06 July 2010

Beer-can chicken

Warning:  The following post contains pictures of raw chicken.  If there are small children, or anyone who is immunocompromised, please have them step away from the computer before you scroll down.

This is my post about smoked beer-can chicken.  Modified from my favourite bbq book, Serious Barbecue.  The marinade:
½ cup canola oil
½ cup water
2 tbsp Worcestershire sauce
2 tbsp Japanese soy sauce
1 tbsp cider vinegar
1 tbsp prepared mustard
1 tbsp dark brown sugar
1 tbsp ancho powder
1 tbsp coarsely ground black pepper
1 tbsp kosher salt
6 garlic cloves, peeled and chopped
1 medium white onion, chopped
1 serrano, chopped
Mix the marinade ingredients.  Place in a ziploc bag with the chicken.  Seal and refrigerate overnight.  If you can remember, mix the marinade a few times during the 18ish hours you have it in the fridge, so all that delicious goodness gets all over the chicken.

When you're ready to fire up the grill, light your fire and remove the chicken from the fridge.  Pat it dry.

Marinated chicken

Heat the grill up to 300 °F. Meanwhile, crack open a can of beer.   I use Budweiser, which I find unfit to drink. But really, the beer can is there for two reasons.  One - a stand to hold up the chicken.  Two - a chicken humidifier.  None of the beer actually gets on the chicken, so it matters not one whit what kind of beer you use.  So go ahead, use something loathsome and cheap, like the King of Beer. Pour off the top 10% of the can. Mount the chicken on the beer can, and set it on the grill.  Plug a meat thermometer into the breast.

Mounted chicken

There's not much you can do to make a mounted raw chicken look attractive.  Not much at all.  Sorry about that.  I do take a small amount of joy to see the outside of that Bud can getting raw chicken juice all over it, though...

Close up the grill.  Maintain the heat at 300 °F, smoking with hickory or applewood.  Melt some butter, and prepare a brush out of some thyme sprigs.  Brush on some butter periodically during the cook.

Butter and brush

Meanwhile, prepare the glaze:
½ cup orange marmalade
¼ cup honey
2 tbsp cider vinegar
1 tbsp fresh squeezed lime juice
1 tbsp chopped chives
1 tbsp chopped parsley
Mix the ingredients in the glaze.

Glaze

Nuke the glaze in the microwave for a minute to melt it, and stir.  Continue checking on the chicken, brushing it with butter every fifteen minutes or so.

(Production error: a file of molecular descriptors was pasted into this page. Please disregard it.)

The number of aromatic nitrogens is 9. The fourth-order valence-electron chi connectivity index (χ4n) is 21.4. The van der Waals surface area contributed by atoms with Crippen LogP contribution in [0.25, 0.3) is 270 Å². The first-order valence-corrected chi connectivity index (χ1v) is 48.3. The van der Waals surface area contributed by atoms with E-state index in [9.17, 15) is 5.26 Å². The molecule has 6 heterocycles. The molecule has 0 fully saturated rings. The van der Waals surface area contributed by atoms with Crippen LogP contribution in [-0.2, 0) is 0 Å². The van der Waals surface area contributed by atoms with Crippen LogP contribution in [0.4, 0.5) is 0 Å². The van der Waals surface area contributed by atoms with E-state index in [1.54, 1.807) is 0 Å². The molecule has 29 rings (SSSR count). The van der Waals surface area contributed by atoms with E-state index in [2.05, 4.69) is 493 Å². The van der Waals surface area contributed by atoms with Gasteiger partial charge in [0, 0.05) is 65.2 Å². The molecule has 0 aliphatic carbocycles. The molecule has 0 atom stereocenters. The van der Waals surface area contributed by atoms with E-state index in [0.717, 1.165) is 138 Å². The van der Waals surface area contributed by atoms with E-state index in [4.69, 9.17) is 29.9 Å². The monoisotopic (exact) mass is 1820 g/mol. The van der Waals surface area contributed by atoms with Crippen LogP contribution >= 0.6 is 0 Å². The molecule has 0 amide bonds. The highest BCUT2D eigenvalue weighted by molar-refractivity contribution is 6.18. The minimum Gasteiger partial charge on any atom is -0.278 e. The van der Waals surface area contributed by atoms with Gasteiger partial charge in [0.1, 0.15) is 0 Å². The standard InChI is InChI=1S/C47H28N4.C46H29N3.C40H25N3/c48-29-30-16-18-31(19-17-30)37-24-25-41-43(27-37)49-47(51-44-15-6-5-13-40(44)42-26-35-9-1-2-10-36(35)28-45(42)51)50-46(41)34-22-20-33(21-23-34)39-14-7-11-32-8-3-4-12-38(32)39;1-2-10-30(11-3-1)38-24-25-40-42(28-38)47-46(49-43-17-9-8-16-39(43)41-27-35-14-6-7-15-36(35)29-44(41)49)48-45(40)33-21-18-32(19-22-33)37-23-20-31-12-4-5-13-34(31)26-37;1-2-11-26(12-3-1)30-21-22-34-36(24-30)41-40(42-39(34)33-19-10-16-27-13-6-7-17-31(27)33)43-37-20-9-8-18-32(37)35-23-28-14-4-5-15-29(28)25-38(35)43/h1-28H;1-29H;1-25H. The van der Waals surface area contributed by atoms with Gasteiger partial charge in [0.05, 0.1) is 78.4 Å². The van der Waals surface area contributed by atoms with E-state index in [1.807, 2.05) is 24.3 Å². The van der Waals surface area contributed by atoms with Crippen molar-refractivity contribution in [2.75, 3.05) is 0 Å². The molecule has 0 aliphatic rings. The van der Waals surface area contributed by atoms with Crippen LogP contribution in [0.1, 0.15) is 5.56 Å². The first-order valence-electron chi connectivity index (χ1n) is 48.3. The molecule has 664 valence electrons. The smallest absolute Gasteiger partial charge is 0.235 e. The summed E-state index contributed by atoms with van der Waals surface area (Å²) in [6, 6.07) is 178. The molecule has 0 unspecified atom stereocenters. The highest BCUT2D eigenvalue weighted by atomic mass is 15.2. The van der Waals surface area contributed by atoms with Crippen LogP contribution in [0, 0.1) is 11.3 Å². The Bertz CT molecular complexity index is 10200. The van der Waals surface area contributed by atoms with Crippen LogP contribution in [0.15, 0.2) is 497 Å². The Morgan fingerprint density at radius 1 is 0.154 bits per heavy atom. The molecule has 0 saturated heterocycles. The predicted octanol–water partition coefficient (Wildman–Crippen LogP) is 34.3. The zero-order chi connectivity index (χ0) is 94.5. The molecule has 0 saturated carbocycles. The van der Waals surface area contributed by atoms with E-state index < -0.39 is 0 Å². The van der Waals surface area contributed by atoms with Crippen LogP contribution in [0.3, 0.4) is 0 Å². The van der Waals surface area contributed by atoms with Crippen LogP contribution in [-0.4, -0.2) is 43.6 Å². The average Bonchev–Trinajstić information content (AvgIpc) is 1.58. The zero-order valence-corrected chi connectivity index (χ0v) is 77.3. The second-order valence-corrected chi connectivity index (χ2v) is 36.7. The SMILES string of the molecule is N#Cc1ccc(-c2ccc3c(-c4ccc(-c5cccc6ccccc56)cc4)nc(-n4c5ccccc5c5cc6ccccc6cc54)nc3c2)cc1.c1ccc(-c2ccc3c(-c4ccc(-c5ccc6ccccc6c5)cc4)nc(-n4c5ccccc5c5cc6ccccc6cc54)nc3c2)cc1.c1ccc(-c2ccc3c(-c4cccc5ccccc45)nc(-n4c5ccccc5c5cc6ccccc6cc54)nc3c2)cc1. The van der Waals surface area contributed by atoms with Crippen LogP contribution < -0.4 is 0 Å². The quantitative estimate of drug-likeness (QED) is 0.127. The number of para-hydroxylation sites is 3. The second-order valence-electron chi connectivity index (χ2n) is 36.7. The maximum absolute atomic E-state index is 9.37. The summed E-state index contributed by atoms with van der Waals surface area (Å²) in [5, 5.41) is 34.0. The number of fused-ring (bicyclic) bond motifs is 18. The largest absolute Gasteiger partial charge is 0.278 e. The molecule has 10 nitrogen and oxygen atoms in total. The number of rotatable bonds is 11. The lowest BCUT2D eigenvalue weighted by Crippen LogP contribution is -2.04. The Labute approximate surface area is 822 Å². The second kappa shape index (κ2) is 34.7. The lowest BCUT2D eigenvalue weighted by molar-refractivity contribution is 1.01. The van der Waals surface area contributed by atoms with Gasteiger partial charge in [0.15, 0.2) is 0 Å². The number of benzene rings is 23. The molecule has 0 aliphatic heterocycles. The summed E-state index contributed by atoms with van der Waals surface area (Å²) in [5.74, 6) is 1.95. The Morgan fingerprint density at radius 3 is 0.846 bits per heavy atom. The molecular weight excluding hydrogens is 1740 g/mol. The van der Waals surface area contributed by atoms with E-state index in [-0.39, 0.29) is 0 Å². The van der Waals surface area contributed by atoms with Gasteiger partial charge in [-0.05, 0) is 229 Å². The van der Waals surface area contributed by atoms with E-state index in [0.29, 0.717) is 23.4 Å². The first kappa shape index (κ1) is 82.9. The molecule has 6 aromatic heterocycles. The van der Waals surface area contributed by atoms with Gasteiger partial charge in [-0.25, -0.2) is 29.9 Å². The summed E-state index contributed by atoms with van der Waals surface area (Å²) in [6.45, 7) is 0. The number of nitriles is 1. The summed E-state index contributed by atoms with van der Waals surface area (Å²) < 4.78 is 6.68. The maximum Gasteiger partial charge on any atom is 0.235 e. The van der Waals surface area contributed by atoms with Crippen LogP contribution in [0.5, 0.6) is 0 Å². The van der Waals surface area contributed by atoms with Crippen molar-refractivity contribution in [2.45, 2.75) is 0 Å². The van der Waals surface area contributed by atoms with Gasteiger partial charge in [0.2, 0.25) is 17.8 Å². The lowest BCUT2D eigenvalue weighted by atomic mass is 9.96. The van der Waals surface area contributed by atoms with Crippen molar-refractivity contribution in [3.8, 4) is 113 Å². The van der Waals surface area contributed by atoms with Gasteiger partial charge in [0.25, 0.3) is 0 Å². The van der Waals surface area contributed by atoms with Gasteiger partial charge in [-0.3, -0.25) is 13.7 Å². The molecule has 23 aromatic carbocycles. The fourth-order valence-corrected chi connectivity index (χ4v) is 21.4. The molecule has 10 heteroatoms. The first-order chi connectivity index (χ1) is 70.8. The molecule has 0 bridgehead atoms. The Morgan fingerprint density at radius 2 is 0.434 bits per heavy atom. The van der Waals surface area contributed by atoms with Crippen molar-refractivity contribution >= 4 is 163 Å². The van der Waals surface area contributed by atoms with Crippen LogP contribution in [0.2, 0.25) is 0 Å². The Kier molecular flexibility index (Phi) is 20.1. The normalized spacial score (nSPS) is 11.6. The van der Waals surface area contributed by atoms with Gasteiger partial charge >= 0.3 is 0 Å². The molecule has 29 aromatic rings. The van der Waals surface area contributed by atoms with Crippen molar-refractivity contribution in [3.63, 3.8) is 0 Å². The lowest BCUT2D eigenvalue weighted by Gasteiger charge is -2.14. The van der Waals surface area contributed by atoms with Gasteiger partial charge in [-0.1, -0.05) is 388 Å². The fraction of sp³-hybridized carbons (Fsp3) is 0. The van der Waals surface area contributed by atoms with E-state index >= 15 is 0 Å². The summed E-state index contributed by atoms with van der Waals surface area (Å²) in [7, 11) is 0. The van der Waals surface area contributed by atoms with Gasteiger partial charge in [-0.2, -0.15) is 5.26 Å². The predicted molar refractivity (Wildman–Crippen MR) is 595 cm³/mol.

Beer-can chicken

Look at that colour!  Yum.

When the chicken reaches 155 °F, brush the chicken liberally with the glaze.

Beer-can chicken

Look at that!  Okay, close up the grill for 10-15 more minutes, until the chicken breast hits 165 °F.

While it's finishing off, prepare the cutting board:
1 tbsp finely chopped flat-leaf parsley
1 tbsp finely chopped chives
1 lemon
¼ cup extra virgin olive oil
Chop the chives and parsley, spread it all over the cutting board.  Zest the lemon all over the board.

Serving board

When the chicken hits 165 °F, gently remove it, and set the can somewhere the chicken can rest without being disturbed by cats, dogs or small children.  After all, that beer can is full of scalding hot beer.  So, you know, be careful.

Beer-can chicken

After 15-20 minutes, when you're ready to carve the chicken, squeeze the lemon over the cutting board, and drizzle with olive oil.  Serve immediately.

The skin on this chicken is a real sweet treat.  The chicken meat underneath doesn't seem to pick up the marinade much (not surprising, really), but the dressing on the cutting board makes up for that.  This is a really nice way to prepare a chicken on a Sunday afternoon.

Served with:

Drink with

3 comments:

* said...

the photo of raw chicken offends me... :)

Anonymous said...

i'm so offended by your pictures of raw meat along with a bud can stuffed up the rear of a bird that i'll have to give this a try (totally kidding of course). working on it right now...

Bbq Dude said...

Heh, still working on a good way to photograph raw chicken. It is slightly alarming, isn't it?

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